Help available for homeowners facing foreclosureJane Smith called my office as a last resort. She and her family were packing their belongings and preparing to move as the result of a foreclosure.
By: By J.B. Van Hollen, Wisconsin Attorney General, Superior Telegram
Jane Smith called my office as a last resort. She and her family were packing their belongings and preparing to move as the result of a foreclosure. For months, she had been trying unsuccessfully to persuade her bank to modify her loan so that she could make reasonable payments and keep the home.
However, when a foreclosure judgment was entered and a sheriff’s sale scheduled, she almost gave up hope.
Then, Jane heard about the $25-billion mortgage foreclosure settlement between 49 states, including Wisconsin, and the five biggest banks in the nation. She called the Wisconsin Department of Justice, and we were able to “escalate” her complaint to the executive office of her bank.
The sheriff’s sale was postponed while the bank approved a trial mortgage modification. Due to that modification, Jane and her family have been able to stay in their home of nearly ten years.
Since the mortgage foreclosure settlement was finalized in April, the DOJ has been active in helping to resolve mortgage-related issues between consumers and national banks. The settlement requires the settling banks, among other things, to work with eligible borrowers to restructure their loans to avoid foreclosures — a result that benefits the homeowner, the bank and the community at large.
Sometimes we are able to escalate complaints to the executive offices of various banks, resulting in loan modification agreements with the banks, forbearance agreements, delayed foreclosure actions and other options designed to benefit the homeowner.
Other times, we are able to direct homeowners to resources such as housing counselors, legal aid attorneys, or mediation services.
For example, Roger George* realized that he could not avoid foreclosure but was worried the bank would go after him for the “deficiency” — which is the difference between what he owed and the amount the house would bring at a sheriff’s sale. He called the DOJ, was directed to housing counselors and ultimately found an attorney. His sale was postponed, giving him extra time to move out, and his deficiency balance was waived.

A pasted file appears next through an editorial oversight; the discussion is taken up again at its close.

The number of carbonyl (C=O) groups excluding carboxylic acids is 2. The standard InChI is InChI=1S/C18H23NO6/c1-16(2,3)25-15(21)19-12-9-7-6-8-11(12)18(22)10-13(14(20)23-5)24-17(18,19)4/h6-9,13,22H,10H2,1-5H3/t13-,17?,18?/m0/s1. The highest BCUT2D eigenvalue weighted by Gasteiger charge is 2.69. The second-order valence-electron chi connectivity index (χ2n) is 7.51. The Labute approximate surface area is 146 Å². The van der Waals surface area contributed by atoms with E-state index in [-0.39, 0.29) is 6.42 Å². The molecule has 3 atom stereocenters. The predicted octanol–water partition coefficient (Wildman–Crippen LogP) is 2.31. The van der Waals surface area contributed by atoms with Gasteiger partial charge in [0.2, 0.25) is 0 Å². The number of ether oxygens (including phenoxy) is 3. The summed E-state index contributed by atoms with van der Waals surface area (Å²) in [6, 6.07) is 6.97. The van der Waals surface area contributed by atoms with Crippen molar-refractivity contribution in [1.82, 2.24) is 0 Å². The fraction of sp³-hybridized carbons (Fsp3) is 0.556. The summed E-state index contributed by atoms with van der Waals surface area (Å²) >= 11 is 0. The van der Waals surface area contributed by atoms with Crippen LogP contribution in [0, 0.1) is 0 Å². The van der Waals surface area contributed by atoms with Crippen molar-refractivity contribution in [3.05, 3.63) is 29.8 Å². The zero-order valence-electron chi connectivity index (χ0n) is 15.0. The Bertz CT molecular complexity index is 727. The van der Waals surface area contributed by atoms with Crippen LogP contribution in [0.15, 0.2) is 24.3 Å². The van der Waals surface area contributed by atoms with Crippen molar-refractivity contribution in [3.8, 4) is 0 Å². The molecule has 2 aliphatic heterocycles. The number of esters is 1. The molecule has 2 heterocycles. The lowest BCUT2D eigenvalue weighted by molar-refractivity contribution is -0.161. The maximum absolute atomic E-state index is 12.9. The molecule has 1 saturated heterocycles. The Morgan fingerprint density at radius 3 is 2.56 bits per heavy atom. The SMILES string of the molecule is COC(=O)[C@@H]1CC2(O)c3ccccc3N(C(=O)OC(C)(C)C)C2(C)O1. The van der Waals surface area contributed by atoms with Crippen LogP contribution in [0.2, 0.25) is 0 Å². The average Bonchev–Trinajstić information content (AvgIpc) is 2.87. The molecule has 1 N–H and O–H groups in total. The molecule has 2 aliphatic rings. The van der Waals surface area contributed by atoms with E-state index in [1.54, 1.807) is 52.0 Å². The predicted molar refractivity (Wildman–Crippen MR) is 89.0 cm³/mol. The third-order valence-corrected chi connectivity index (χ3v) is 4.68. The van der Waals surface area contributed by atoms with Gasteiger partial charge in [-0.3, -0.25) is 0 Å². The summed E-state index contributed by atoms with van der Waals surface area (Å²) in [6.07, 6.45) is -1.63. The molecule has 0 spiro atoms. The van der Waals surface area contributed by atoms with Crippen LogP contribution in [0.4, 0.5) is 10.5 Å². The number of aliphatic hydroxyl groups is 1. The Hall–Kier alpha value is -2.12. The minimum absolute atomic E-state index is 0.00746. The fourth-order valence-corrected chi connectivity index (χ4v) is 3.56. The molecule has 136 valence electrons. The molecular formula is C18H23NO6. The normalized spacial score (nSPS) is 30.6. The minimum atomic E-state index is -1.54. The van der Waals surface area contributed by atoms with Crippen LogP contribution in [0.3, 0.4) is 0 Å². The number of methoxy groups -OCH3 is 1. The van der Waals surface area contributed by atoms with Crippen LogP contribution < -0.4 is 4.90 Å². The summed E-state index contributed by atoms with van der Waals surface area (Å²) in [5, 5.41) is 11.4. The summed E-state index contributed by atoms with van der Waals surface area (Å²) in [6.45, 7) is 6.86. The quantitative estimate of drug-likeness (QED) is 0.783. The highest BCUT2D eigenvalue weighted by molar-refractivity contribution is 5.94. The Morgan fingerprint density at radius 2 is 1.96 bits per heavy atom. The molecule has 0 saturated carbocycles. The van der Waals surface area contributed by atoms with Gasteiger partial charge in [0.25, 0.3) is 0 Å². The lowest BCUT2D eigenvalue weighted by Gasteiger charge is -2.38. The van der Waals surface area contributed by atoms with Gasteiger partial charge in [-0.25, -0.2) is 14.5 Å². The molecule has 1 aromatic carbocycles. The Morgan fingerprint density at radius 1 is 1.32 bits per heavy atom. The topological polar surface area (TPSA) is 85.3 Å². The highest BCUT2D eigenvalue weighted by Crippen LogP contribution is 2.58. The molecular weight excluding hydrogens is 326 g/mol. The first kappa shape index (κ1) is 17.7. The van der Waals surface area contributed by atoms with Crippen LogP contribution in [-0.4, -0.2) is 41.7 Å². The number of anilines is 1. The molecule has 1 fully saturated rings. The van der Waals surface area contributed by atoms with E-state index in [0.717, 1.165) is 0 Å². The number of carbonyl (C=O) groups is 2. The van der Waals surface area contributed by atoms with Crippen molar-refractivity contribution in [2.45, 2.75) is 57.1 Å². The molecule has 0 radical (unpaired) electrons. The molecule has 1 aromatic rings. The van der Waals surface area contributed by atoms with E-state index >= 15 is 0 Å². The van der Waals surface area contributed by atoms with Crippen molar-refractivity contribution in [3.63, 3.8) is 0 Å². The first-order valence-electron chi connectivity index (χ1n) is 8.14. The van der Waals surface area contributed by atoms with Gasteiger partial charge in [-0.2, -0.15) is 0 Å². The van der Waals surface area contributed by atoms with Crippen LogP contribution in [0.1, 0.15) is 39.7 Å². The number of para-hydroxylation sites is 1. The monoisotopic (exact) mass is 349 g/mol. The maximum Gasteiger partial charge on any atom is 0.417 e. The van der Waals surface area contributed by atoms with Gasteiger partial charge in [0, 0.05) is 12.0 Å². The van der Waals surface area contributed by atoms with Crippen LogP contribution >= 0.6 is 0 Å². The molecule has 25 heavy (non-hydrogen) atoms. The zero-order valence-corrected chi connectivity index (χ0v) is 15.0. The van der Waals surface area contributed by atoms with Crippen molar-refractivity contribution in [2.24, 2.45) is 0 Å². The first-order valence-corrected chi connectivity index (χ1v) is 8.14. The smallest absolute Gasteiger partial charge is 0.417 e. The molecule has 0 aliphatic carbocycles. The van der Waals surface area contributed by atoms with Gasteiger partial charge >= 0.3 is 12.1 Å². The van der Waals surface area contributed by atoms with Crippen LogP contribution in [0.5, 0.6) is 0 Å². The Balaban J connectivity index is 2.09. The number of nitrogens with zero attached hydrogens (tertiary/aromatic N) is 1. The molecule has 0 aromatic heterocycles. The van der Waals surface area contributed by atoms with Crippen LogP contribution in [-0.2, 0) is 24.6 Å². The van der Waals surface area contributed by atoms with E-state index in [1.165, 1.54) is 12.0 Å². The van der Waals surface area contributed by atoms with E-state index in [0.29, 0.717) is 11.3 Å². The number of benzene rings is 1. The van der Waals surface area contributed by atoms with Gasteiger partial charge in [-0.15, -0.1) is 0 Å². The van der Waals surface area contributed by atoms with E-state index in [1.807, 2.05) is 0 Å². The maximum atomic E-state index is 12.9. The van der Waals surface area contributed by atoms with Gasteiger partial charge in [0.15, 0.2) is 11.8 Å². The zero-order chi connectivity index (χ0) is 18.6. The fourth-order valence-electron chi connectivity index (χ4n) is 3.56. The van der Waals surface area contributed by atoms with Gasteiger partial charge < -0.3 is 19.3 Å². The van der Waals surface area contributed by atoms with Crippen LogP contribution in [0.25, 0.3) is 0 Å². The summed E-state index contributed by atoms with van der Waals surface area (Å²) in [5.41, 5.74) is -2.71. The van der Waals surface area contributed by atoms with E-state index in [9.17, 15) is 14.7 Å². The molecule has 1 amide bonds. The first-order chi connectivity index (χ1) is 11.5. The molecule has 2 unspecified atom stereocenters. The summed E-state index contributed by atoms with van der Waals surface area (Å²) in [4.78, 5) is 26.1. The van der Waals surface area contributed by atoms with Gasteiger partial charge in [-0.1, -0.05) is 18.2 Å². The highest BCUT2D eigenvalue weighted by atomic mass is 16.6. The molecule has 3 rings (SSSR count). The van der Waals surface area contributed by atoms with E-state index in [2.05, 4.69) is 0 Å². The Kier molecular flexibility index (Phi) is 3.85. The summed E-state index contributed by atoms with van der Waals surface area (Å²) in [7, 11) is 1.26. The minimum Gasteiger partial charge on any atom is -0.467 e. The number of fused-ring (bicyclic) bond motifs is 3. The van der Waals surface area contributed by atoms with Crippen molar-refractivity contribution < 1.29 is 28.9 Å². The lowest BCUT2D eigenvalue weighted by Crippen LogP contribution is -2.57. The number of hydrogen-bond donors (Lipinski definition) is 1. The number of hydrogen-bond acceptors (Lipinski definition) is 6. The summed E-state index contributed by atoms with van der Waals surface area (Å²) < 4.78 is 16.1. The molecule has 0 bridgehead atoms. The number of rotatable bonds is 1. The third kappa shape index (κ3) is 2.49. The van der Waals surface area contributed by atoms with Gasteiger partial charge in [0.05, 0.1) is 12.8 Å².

The DOJ also can help homeowners spot mortgage modification scams. Of course, not all of those who offer loan modification assistance take advantage of consumers. Some do, unfortunately, but there are red flags that serve as warnings that an offer of assistance may be a scam.
As a rule of thumb, most legitimate entities do not charge an advance fee for help with a loan modification. Moreover, consumers should be wary if the company demands payment within a short timeframe, or demands payment by a cashier’s check or money order.
To validate the legitimacy of a program purportedly affiliated with the Home Affordable Modification Program, or “HAMP,” call the Homeowner’s HOPE Hotline at (888) 995-4673 or visit www.MakingHomeAffordable.gov.
If you suspect a mortgage modification scam, contact the DOJ’s Consumer Protection hotline at (800) 998-0700 or (608) 266-1852, Or email email@example.com.
In general, customers seeking a modification under the settlement should first attempt to work directly with their bank:
Bank of America: (877) 488-7814
Citigroup: (866) 272-4749
Chase: (866) 372-6901
Ally/GMAC: (800) 766-4622
Wells Fargo: (800) 288-3212
However, consumers who encounter difficulties with their banks, or whose loans are with banks other than those listed above, should not hesitate to contact the Wisconsin DOJ Office of Consumer Protection. We have trained staff available, including a special assistant attorney general for Mortgage Foreclosure Mitigation, to assist consumers and provide resources. You also can find resources at www.doj.state.wi.us/dls/ConsProt/mortgage-servicing-settlement.asp.
J.B. Van Hollen is Wisconsin’s attorney general.
Editor’s note: The attorney general noted names and characteristics of each story changed to protect the identity of the homeowners.